I live in San Francisco, arguably the tech capital of the world…and perhaps the Universe. I have choices for where I work, and lots of job mobility thanks to both my training and my location. I was able to find a new job quickly, when I quit somewhat unexpectedly in April. Companies in this area offer reasonable health care, in order to compete for top talent.
Many of the people who work at Hobby Lobby, and many other substantially privately owned companies, may not have these choices. They might work in a more economically depressed area, or might not have the skills to have their pick of corporate jobs. They might work in retail and make minimum wage, or in the back office and make only slightly more. They might work in small towns with limited options for employment, or they might need a job that’s close to home because they can’t afford a long commute.
If the company offers health care, it should be good health care…not care that judges the individual for health choices. Covering Viagra and not birth control makes no sense, and excluding IUDs seems nonsensical. In the absence of universal single-payor health care (which I support), a minimal access to care including responsible reproductive health options makes sense. It enables employee choice — and if it allows an employee to prevent a pregnancy so they can contribute more hours to their company…so much the better.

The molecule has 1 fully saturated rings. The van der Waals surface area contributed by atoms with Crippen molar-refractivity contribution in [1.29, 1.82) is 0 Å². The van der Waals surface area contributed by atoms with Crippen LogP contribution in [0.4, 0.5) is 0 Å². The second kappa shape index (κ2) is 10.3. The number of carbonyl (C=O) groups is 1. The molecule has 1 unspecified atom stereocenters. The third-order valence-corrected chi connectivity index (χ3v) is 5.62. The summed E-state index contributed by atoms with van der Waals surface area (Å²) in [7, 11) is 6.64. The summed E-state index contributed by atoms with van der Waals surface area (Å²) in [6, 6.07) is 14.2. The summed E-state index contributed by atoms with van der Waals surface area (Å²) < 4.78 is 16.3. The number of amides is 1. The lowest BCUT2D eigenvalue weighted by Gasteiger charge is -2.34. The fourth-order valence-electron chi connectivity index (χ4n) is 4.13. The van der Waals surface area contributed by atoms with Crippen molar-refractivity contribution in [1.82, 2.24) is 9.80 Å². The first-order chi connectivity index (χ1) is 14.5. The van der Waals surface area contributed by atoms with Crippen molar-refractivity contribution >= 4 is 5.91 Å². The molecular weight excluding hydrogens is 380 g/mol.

The SCOTUS ruling this week troubled me. We are a nation formed under the ideal of providing opportunities and freedoms to our citizens — the freedom to make reproductive decisions, the freedom to manage your health care without corporate interference. Our laws should protect the weakest among us — those who don’t have access to broad resources, or job choices, or employers — and enable them to lead healthy happy lives to the extent that government can promote the happiness of its citizens.
I think we fell somewhat short of our goals on this issue.